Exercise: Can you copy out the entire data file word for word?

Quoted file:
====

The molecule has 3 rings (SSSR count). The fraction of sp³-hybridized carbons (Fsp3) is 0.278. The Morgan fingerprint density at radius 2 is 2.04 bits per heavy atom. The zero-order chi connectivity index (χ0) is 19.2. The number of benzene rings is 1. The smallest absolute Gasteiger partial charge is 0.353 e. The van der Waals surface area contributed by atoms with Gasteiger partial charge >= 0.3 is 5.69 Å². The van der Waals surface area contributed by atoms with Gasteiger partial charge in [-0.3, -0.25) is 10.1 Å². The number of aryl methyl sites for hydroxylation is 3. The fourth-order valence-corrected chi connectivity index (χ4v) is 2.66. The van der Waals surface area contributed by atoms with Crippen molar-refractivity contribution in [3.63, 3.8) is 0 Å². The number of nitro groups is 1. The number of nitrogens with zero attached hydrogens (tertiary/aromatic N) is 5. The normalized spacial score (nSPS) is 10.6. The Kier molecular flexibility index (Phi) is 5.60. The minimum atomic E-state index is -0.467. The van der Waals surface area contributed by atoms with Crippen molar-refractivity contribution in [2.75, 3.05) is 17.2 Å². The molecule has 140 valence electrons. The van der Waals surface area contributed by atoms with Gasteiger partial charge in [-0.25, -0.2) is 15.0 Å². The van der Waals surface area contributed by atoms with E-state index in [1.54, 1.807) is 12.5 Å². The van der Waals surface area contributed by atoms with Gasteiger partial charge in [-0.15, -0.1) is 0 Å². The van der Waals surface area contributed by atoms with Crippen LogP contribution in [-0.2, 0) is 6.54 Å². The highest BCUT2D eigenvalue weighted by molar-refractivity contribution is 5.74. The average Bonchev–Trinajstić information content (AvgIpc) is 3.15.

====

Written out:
The molecule has 3 rings (SSSR count). The fraction of sp³-hybridized carbons (Fsp3) is 0.278. The Morgan fingerprint density at radius 2 is 2.04 bits per heavy atom. The zero-order chi connectivity index (χ0) is 19.2. The number of benzene rings is 1. The smallest absolute Gasteiger partial charge is 0.353 e. The van der Waals surface area contributed by atoms with Gasteiger partial charge >= 0.3 is 5.69 Å². The van der Waals surface area contributed by atoms with Gasteiger partial charge in [-0.3, -0.25) is 10.1 Å². The number of aryl methyl sites for hydroxylation is 3. The fourth-order valence-corrected chi connectivity index (χ4v) is 2.66. The van der Waals surface area contributed by atoms with Crippen molar-refractivity contribution in [3.63, 3.8) is 0 Å². The number of nitro groups is 1. The number of nitrogens with zero attached hydrogens (tertiary/aromatic N) is 5. The normalized spacial score (nSPS) is 10.6. The Kier molecular flexibility index (Phi) is 5.60. The minimum atomic E-state index is -0.467. The van der Waals surface area contributed by atoms with Crippen molar-refractivity contribution in [2.75, 3.05) is 17.2 Å². The molecule has 140 valence electrons. The van der Waals surface area contributed by atoms with Gasteiger partial charge in [-0.25, -0.2) is 15.0 Å². The van der Waals surface area contributed by atoms with E-state index in [1.54, 1.807) is 12.5 Å². The van der Waals surface area contributed by atoms with Gasteiger partial charge in [-0.15, -0.1) is 0 Å². The van der Waals surface area contributed by atoms with Crippen LogP contribution in [-0.2, 0) is 6.54 Å². The highest BCUT2D eigenvalue weighted by molar-refractivity contribution is 5.74. The average Bonchev–Trinajstić information content (AvgIpc) is 3.15.